They say Lyon is the gastronomic capital of France, whoever “they” are.
And they might be right. For one, there are food vending machines everywhere. These were in the subway. Every station seems to have at least three or four of the contraptions. On some level, the ubiquity of the these devices with their industrial, manufactured, and prepackaged food is incongruous with France as a whole. On another level … well I don’t know that I have figured out another level.
With this in mind, it was fitting and redemptive when we finally stepped up onto the landing exiting the subway and found ourselves surrounded by a small street-market.
The two of us stood there on a tree-lined corner in the cool and misty autumn morning air and were immediately immersed in the aroma of baking flatbreads and the sights of the fruits of the season, many of them similar to those I saw just a few days ago in New York. But they were somehow better because – well, because they were in France.
The grapes were plump and ripe.
The tomatoes were surreally red.
And the garlic sat expectantly in its bowls, each bulb wrapped in delicate white sheaves of paper streaked with watercolor shades of lavender.
And the olives … I haven’t seen olives this beautiful since I left Morocco. Those olives from the markets of Marrkakech have been calling me back for months now, and these were profoundly tempting.
As enraptured as we were, still we moved on, past the cheesemakers and butchers, and into the streets of Lyon. Our goal today was Les Halles de Paul Bocuse, a food market named after the great Lyonnaise chef, Paul Bocuse. We alternately heard that this was a good place to eat and not a place to eat at all, but all sources listed it as a sight to behold.
And indeed it was. The French eat foods that many of us would not consider to be foods, such as tripe, kidneys, sweetbreads, and numerous other types of offal. There is a certain food heritage that they cling to aggressively and proudly, so all of these things that we today speak of as foods of the past are still here to be had, and more.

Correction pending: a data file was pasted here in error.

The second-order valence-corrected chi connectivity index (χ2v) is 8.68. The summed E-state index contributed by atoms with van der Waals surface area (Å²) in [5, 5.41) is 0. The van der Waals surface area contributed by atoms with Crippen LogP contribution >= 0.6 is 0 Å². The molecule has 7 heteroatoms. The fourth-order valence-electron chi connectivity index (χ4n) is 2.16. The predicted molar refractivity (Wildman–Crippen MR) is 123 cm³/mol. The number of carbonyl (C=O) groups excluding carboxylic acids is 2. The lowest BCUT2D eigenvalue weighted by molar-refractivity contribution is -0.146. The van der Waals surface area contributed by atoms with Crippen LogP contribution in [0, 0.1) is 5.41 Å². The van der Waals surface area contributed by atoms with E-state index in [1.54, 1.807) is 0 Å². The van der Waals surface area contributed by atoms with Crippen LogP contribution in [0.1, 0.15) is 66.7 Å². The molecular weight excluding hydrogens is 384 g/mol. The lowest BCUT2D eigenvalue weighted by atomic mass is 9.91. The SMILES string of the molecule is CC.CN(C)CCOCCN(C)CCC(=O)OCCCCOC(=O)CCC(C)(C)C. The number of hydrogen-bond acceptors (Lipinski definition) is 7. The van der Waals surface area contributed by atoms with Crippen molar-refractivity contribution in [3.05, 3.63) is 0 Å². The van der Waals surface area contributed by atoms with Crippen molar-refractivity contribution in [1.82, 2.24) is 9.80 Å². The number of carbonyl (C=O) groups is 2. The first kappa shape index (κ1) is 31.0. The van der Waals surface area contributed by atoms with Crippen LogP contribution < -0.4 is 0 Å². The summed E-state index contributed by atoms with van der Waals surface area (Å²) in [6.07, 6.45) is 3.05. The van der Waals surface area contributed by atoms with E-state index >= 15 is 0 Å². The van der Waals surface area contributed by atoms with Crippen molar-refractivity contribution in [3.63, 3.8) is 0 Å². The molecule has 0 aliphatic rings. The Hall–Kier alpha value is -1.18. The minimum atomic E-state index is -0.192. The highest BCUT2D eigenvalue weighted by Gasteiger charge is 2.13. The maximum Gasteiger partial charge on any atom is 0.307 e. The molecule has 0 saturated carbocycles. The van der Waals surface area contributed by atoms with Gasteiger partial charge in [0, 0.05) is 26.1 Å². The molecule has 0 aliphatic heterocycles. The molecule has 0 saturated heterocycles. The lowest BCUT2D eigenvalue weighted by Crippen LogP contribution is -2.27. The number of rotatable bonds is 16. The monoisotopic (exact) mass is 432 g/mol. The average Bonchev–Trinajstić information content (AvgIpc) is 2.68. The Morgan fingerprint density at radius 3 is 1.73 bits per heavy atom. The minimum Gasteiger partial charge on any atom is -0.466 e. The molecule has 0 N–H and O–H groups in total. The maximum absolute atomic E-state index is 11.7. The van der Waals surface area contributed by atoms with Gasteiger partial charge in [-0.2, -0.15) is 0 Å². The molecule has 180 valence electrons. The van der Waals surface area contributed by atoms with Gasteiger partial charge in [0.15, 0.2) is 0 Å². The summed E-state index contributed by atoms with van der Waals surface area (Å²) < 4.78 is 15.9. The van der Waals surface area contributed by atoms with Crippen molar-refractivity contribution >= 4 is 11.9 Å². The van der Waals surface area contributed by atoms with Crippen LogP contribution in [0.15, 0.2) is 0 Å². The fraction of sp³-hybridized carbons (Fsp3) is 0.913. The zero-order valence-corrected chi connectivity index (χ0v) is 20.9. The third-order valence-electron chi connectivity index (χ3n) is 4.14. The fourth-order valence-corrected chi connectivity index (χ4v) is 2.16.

This case was bursting with perfectly browned and presented loaves of pate in croute.
And there were similarly tempting cases of elegant and highly specialized cheese, sausage, and desserts from around the world.
As perfect as it all was, we decided that this really wasn’t a place for us to eat, or at the very least we would not be eating from the vendors, as this would be food to take away to a home that we didn’t have. There was simply no logistical way to easily purchase a meal and eat it.
We briefly considered the restaurants scattered within the market, but they didn’t appeal to us. Upon making this decision, we instead continued further into the streets of Lyon, eventually finding a low-ceilinged restaurant with friendly proprietors and a bustling lunchtime clientele. They were happy to have us and serve us delicious food which we (specifically me) followed up with an eclair from the bakery down the street.
The afternoon was quiet, but in the evening we met up with a friend of D’s sister. K was originally from Japan, but lived for a time in New Jersey before moving here to Lyon. She works at the Chamber of Commerce and gave us a tour of the building, an opulent Napoleonic-era structure that dominates its surroundings on the street.
She took us inside and showed us some of the ballrooms and meeting rooms, pointing out some of the things that are part of her every-day experience here.
This clock, she stated, is a depiction of time. The figure looking downward is the past, and the figure gazing upward is the future. She didn’t specifically say this but I take it that the central figure must be the present.
Our visit with her then continued out into the streets, where she first tried to find us dinner, but was unsuccessful given the early hour. She then extended her expedition across the Saône and back to the old neighborhood where she insisted on showing us some of the specialized sights there. She is fearless, opening doors and diving into alleyways that neither of us would be courageous to venture given our lack of familiarity.
Eventually, however, we were spent and we all sat for a dinner at a local bouchon. As we sat we all talked well into the evening before making our final parting for the day.